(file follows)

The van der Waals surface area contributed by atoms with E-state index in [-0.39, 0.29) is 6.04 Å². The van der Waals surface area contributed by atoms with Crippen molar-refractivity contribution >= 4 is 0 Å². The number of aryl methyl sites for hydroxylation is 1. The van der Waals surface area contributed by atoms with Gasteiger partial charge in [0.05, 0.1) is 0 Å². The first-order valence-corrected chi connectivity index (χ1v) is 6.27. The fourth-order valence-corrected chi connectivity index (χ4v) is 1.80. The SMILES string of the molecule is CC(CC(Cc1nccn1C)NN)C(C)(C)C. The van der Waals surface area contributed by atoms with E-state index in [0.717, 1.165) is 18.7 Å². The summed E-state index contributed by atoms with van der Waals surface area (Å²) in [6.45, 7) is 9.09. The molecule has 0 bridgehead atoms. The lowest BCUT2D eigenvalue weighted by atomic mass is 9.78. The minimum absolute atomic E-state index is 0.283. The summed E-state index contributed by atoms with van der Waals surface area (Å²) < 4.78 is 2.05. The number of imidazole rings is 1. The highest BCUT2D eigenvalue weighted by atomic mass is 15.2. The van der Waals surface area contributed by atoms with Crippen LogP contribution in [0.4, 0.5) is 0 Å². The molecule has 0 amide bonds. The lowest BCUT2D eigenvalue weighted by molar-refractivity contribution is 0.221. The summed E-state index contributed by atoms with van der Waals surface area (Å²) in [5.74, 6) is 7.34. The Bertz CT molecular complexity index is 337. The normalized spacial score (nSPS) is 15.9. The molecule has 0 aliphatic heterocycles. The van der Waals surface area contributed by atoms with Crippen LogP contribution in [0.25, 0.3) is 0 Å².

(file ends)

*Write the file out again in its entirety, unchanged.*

The van der Waals surface area contributed by atoms with E-state index in [-0.39, 0.29) is 6.04 Å². The van der Waals surface area contributed by atoms with Crippen molar-refractivity contribution >= 4 is 0 Å². The number of aryl methyl sites for hydroxylation is 1. The van der Waals surface area contributed by atoms with Gasteiger partial charge in [0.05, 0.1) is 0 Å². The first-order valence-corrected chi connectivity index (χ1v) is 6.27. The fourth-order valence-corrected chi connectivity index (χ4v) is 1.80. The SMILES string of the molecule is CC(CC(Cc1nccn1C)NN)C(C)(C)C. The van der Waals surface area contributed by atoms with E-state index in [0.717, 1.165) is 18.7 Å². The summed E-state index contributed by atoms with van der Waals surface area (Å²) in [6.45, 7) is 9.09. The molecule has 0 bridgehead atoms. The lowest BCUT2D eigenvalue weighted by atomic mass is 9.78. The minimum absolute atomic E-state index is 0.283. The summed E-state index contributed by atoms with van der Waals surface area (Å²) < 4.78 is 2.05. The number of imidazole rings is 1. The highest BCUT2D eigenvalue weighted by atomic mass is 15.2. The van der Waals surface area contributed by atoms with Crippen LogP contribution in [0.4, 0.5) is 0 Å². The molecule has 0 amide bonds. The lowest BCUT2D eigenvalue weighted by molar-refractivity contribution is 0.221. The summed E-state index contributed by atoms with van der Waals surface area (Å²) in [5.74, 6) is 7.34. The Bertz CT molecular complexity index is 337. The normalized spacial score (nSPS) is 15.9. The molecule has 0 aliphatic heterocycles. The van der Waals surface area contributed by atoms with Crippen LogP contribution in [0.25, 0.3) is 0 Å².